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Feb
09

Tactics of Following up Without Being Annoying

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I often get asked about my favorite ways to follow-up with customers. Considering how many touches it takes to make a sale, it’s both a delicate and rigorous process.  Statistics suggest it takes eight touches to get an initial meeting and an additional ten to close the deal.  So, 18 touches in all.  Now let me ask you, would you assume that means making 18 phone calls in a row, asking the same thing over and over?

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In a word: no.

My first recommendation is to switch up your modalities: send an email, a message via LinkedIn, a voicemail, a text, a phone call and so on, varying the methods and repeating over longer intervals of time (two days, five days, a week, two weeks, etc.).  All of these nudges could easily add up to 18 touches without making yourself a pest.  Sometimes the process takes three or four months, other times longer!  It might take 40 touches before they sign on the dotted line.  So, be patient.

In my case I always try to do two modalities at a time, so fewer calendar days pass.  For example, let’s say I have just emailed a short message and attached a one-page proposal to a customer.  I usually leave a voicemail or send a text as well, saying “Hi John. I just wanted to let you know I sent you the proposal you requested.”  That way, the likelihood that they’ll forget to review it is slim to none. 

If I don’t hear back after a few days I conduct a second follow-up, either through a phone call or email.  The message is pretty general: “Hello John. Wanted to make sure you could open the attachment I sent a few days ago. If you have any questions/comments or would like to get in touch, I’m available by cell, text or email.”  I always offer the person a few different time windows, so things stay flexible.  An alternative is to use a link that the prospect can click and schedule a 30 or 60-minute block on my calendar themselves.  We just recently introduced that innovation in our CRM and calendar apps and it works like a charm.  It saves a lot of back and forth communication coordinating a mutually convenient time.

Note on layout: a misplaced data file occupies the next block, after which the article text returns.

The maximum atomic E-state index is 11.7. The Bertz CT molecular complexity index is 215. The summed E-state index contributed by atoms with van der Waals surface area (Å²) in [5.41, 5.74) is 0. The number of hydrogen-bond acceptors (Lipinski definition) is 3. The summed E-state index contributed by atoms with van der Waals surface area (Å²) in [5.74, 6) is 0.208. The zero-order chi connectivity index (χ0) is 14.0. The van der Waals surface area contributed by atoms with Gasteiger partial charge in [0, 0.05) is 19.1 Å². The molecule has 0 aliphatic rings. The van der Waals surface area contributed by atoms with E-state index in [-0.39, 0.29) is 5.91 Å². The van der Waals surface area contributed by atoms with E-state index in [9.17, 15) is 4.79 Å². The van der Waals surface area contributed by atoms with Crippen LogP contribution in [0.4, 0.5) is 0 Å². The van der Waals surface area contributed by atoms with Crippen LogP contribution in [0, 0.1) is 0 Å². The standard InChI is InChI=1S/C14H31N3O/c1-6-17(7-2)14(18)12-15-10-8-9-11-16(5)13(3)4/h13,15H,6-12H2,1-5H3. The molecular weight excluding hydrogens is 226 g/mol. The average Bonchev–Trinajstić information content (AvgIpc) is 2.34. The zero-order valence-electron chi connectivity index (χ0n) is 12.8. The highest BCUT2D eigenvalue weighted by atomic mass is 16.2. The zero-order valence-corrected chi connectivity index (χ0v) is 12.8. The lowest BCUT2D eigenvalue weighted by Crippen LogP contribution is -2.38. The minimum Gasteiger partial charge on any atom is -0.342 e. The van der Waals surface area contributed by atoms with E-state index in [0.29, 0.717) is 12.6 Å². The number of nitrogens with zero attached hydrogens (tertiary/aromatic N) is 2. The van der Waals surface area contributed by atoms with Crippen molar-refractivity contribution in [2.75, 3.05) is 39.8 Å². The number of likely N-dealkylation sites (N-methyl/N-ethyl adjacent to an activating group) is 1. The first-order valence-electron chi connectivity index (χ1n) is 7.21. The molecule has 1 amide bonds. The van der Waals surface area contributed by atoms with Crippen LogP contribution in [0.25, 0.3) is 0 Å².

My second recommendation is to keep track of each of these touches.  One way is through using an email program, HubSpot or another CRM that will notify you of when someone has opened your email.  If they haven’t, you can check back with them and ensure the email is back at the top of their likely overstuffed inbox.  By the way, it might not be their fault that they haven’t opened it. They may have an overzealous spam filter that shoved your cherished proposal in the Junk folder. Whether you’re using the phone or other modes of communication, take notes about each touch, recording the date, time and details.  It will take time to figure out which modalities work best for each of your prospects and customers. 

As I mentioned before, be patient.  Follow-up is a process; however, it is essential to closing the sale.  Too often salespeople let potential customers slip between their fingers because they figure, “I never heard back so they must not be interested.”  That is not necessarily the case, and why going the extra mile (or miles!) is so essential.

Let us support you on this new journey and help you “put the wind back in your sales” so that you can continue to create value for your customers.

 

Read more blogs on Sales Tips, Sales Follow Up, Sales Process, Business Tips, Recession Selling

Posted by Mark Jewell